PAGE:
The German magazine reported some 200 men received the training over the previous three months amid U.S. plans to train a total of 1,200 members of the Free Syrian Army in two camps in the south and the east of Jordan.

    Britain’s Guardian newspaper also reported last March that U.S. trainers were aiding Syrian rebels in Jordan along with British and French instructors.

    Reuters reported a spokesman for the U.S. Defense Department declined immediate comment on the German magazine’s report. The French foreign ministry and Britain’s foreign and defense ministries also would not comment to Reuters.

    The Jordanian officials spoke to WND amid concern the sectarian violence in Iraq will spill over into their own country as well as into Syria.
    ISIS previously posted a video on YouTube threatening to move on Jordan and “slaughter” King Abdullah, whom they view as an enemy of Islam.

    WND reported last week that, according to Jordanian and Syrian regime sources, Saudi Arabia has been arming the ISIS and that the Saudis are a driving force in supporting the al-Qaida-linked group.

    WND further reported that, according to a Shiite source in contact with a high official in the government of Iraqi Prime Minister Nouri al-Maliki, the Obama administration has been aware for two months that the al-Qaida-inspired group that has taken over two Iraqi cities and now is threatening Baghdad also was training fighters in Turkey.

    The source told WND that at least one of the training camps of the group Iraq of the Islamic State of Iraq and the Syria, the ISIS, is in the vicinity of Incirlik Air Base near Adana, Turkey, where American personnel and equipment are located.

    He called Obama “an accomplice” in the attacks that are threatening the Maliki government the U.S. helped establish through the Iraq war.
    The source said that after training in Turkey, thousands of ISIS fighters went to Iraq by way of Syria to join the effort to establish an Islamic caliphate subject to strict Islamic law, or Shariah.

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    Default Re: Obama Surrenders Iraq

    Iran says Obama lacks will to combat terrorism in Iraq

    AFP | Jun 20, 2014, 05.00 PM IST
    TEHRAN: US President Barack Obama lacks "serious will" to combat terrorism, a top Iranian official said Friday after an Iraqi appeal for American airstrikes went unanswered.

    Deputy foreign minister Hossein Amir Abdollahian's comments followed a statement from Obama on the Iraq crisis in which he pledged to send military advisors to Baghdad but stopped short of further action at this stage.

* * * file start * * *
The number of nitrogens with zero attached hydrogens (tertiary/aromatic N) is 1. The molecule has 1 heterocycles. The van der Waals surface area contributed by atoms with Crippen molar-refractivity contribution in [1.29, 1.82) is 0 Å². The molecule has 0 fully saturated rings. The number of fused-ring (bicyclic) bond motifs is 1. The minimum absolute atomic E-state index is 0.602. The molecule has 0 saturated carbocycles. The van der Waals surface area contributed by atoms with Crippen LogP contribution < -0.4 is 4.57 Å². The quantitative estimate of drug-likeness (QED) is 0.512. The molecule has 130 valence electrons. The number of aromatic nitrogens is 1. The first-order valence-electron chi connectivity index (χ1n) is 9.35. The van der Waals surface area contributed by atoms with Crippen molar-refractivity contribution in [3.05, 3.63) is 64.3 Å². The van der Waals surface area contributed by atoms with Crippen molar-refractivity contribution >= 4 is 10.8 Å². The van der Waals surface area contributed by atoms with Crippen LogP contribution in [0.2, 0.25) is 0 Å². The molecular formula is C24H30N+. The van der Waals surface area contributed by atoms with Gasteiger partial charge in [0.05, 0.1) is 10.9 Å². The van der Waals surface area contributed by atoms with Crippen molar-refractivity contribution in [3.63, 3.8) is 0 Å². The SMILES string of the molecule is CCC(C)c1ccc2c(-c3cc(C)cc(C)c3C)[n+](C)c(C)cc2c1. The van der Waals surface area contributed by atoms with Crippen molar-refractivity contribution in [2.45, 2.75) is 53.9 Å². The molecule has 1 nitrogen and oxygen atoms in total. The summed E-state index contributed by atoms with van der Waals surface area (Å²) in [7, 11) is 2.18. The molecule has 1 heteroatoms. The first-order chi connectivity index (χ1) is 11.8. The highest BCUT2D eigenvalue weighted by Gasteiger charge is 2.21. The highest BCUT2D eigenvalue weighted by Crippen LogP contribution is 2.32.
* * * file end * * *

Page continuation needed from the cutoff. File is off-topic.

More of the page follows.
Fighters from the Sunni extremist Islamic State of Iraq and the Levant, and their allies, have made swift territorial gains in Shiite-majority Iraq in a push that began last week.

    ISIS considers Shiites, also a majority in neighbouring Iran, to be apostates.

    "Delaying the fight against terrorism and ISIS and putting conditions on it have fuelled suspicions and doubts about the United States' objectives in Iraq," Abdollahian said, according to the state broadcaster's website.

    "Obama's comments show the White House lacks serious will in fighting terrorism in Iraq and the region," he added.

    On Thursday, Obama had warned Iraqi Prime Minister Nuri al-Maliki and Iran against promoting sectarianism after Tehran vowed to help Iraq against the fighters and defend Shiite holy sites located in its western neighbour.

    "Our view is that Iran can play a constructive role if it is helping to send the same message to the Iraqi government that we're sending," Obama said.

    But Abdollahian accused Obama of fuelling sectarianism. "Instead of focusing on fighting terrorism and national unity and strengthening of government institutions, the US is spreading sectarianism," he said.
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    Default Re: Obama Surrenders Iraq

    Yesterday I reported that Patreaus was in London saying pretty much the same thing Captain Nash was saying... we shouldn't be interfering in Iraq.

    In other words, they were all agreeing with Obama.

    Today, I find out that the news media was MISREPORTING THAT INFORMATION.

    Here's what he actually said!

    US should launch targeted military strikes on 'terrorist army' Isis, says General David Petraeus

    US President Barack Obama signalled military action could be taken if necessary

    General David Petraeus Photo: GETTY IMAGES








    By Con Coughlin, Defence Editor, and Tom Whitehead

    10:00PM BST 19 Jun 2014




    America should launch "targeted" military attacks against an emerging "terrorist army" in Iraq if it jeopardises the security of the West, the former head of Coalition forces in the country said.